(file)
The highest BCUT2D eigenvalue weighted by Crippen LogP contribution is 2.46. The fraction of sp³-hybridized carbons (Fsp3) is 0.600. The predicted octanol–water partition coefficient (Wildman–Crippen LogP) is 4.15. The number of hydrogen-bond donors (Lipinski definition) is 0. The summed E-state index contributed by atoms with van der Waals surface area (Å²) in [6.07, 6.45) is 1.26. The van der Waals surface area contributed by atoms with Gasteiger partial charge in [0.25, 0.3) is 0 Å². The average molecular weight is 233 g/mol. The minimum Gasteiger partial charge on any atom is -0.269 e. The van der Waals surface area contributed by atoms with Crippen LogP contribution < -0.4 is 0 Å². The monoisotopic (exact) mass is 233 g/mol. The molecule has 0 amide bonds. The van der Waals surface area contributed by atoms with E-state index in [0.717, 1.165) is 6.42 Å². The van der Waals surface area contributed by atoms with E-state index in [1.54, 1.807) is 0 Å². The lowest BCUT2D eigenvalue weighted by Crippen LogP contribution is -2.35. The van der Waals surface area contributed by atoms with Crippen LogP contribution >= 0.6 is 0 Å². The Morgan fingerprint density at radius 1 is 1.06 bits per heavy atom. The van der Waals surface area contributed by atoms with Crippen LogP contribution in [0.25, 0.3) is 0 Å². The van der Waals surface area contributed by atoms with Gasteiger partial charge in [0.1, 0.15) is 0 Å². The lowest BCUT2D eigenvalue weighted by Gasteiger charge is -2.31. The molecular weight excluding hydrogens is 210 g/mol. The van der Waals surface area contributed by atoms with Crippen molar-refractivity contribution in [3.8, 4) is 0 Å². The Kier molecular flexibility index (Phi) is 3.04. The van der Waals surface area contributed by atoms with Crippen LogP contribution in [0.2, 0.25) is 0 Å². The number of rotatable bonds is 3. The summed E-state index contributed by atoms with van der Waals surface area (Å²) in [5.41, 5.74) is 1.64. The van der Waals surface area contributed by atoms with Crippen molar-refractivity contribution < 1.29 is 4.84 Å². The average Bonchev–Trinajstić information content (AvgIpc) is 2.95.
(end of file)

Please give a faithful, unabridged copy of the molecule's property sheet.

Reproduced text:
The highest BCUT2D eigenvalue weighted by Crippen LogP contribution is 2.46. The fraction of sp³-hybridized carbons (Fsp3) is 0.600. The predicted octanol–water partition coefficient (Wildman–Crippen LogP) is 4.15. The number of hydrogen-bond donors (Lipinski definition) is 0. The summed E-state index contributed by atoms with van der Waals surface area (Å²) in [6.07, 6.45) is 1.26. The van der Waals surface area contributed by atoms with Gasteiger partial charge in [0.25, 0.3) is 0 Å². The average molecular weight is 233 g/mol. The minimum Gasteiger partial charge on any atom is -0.269 e. The van der Waals surface area contributed by atoms with Crippen LogP contribution < -0.4 is 0 Å². The monoisotopic (exact) mass is 233 g/mol. The molecule has 0 amide bonds. The van der Waals surface area contributed by atoms with E-state index in [0.717, 1.165) is 6.42 Å². The van der Waals surface area contributed by atoms with E-state index in [1.54, 1.807) is 0 Å². The lowest BCUT2D eigenvalue weighted by Crippen LogP contribution is -2.35. The van der Waals surface area contributed by atoms with Crippen LogP contribution >= 0.6 is 0 Å². The Morgan fingerprint density at radius 1 is 1.06 bits per heavy atom. The van der Waals surface area contributed by atoms with Crippen LogP contribution in [0.25, 0.3) is 0 Å². The van der Waals surface area contributed by atoms with Gasteiger partial charge in [0.1, 0.15) is 0 Å². The lowest BCUT2D eigenvalue weighted by Gasteiger charge is -2.31. The molecular weight excluding hydrogens is 210 g/mol. The van der Waals surface area contributed by atoms with Crippen molar-refractivity contribution in [3.8, 4) is 0 Å². The Kier molecular flexibility index (Phi) is 3.04. The van der Waals surface area contributed by atoms with Crippen LogP contribution in [0.2, 0.25) is 0 Å². The number of rotatable bonds is 3. The summed E-state index contributed by atoms with van der Waals surface area (Å²) in [5.41, 5.74) is 1.64. The van der Waals surface area contributed by atoms with Crippen molar-refractivity contribution < 1.29 is 4.84 Å². The average Bonchev–Trinajstić information content (AvgIpc) is 2.95.